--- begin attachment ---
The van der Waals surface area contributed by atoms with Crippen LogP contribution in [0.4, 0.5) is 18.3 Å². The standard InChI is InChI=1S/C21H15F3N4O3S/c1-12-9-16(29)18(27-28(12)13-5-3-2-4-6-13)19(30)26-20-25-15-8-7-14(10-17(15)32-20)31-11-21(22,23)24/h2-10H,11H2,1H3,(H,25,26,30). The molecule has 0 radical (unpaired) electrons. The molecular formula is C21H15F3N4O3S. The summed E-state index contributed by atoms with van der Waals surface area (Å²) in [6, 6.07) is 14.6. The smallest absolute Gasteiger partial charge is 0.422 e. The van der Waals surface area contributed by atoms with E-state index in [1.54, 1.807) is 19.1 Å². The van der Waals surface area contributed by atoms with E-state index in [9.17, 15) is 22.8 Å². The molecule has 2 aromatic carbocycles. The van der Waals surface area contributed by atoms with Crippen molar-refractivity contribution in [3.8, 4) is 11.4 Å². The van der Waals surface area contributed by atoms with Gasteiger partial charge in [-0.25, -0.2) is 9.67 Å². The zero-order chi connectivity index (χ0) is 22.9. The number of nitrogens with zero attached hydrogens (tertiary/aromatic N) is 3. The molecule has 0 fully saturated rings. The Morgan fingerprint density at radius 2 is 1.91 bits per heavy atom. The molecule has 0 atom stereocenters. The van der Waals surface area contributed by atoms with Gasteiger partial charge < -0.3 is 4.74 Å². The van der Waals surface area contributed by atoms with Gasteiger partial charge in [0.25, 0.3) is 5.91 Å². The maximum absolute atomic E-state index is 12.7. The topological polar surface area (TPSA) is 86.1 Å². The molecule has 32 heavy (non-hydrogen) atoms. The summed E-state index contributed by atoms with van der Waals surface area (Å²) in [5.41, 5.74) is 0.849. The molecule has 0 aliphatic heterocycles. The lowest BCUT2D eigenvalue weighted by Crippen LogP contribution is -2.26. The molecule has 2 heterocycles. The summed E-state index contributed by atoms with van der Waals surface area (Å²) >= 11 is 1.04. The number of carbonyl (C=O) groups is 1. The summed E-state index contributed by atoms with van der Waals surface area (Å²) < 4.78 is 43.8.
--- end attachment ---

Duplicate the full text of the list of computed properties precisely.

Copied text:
The van der Waals surface area contributed by atoms with Crippen LogP contribution in [0.4, 0.5) is 18.3 Å². The standard InChI is InChI=1S/C21H15F3N4O3S/c1-12-9-16(29)18(27-28(12)13-5-3-2-4-6-13)19(30)26-20-25-15-8-7-14(10-17(15)32-20)31-11-21(22,23)24/h2-10H,11H2,1H3,(H,25,26,30). The molecule has 0 radical (unpaired) electrons. The molecular formula is C21H15F3N4O3S. The summed E-state index contributed by atoms with van der Waals surface area (Å²) in [6, 6.07) is 14.6. The smallest absolute Gasteiger partial charge is 0.422 e. The van der Waals surface area contributed by atoms with E-state index in [1.54, 1.807) is 19.1 Å². The van der Waals surface area contributed by atoms with E-state index in [9.17, 15) is 22.8 Å². The molecule has 2 aromatic carbocycles. The van der Waals surface area contributed by atoms with Crippen molar-refractivity contribution in [3.8, 4) is 11.4 Å². The van der Waals surface area contributed by atoms with Gasteiger partial charge in [-0.25, -0.2) is 9.67 Å². The zero-order chi connectivity index (χ0) is 22.9. The number of nitrogens with zero attached hydrogens (tertiary/aromatic N) is 3. The molecule has 0 fully saturated rings. The Morgan fingerprint density at radius 2 is 1.91 bits per heavy atom. The molecule has 0 atom stereocenters. The van der Waals surface area contributed by atoms with Gasteiger partial charge < -0.3 is 4.74 Å². The van der Waals surface area contributed by atoms with Gasteiger partial charge in [0.25, 0.3) is 5.91 Å². The maximum absolute atomic E-state index is 12.7. The topological polar surface area (TPSA) is 86.1 Å². The molecule has 32 heavy (non-hydrogen) atoms. The summed E-state index contributed by atoms with van der Waals surface area (Å²) in [5.41, 5.74) is 0.849. The molecule has 0 aliphatic heterocycles. The lowest BCUT2D eigenvalue weighted by Crippen LogP contribution is -2.26. The molecule has 2 heterocycles. The summed E-state index contributed by atoms with van der Waals surface area (Å²) >= 11 is 1.04. The number of carbonyl (C=O) groups is 1. The summed E-state index contributed by atoms with van der Waals surface area (Å²) < 4.78 is 43.8.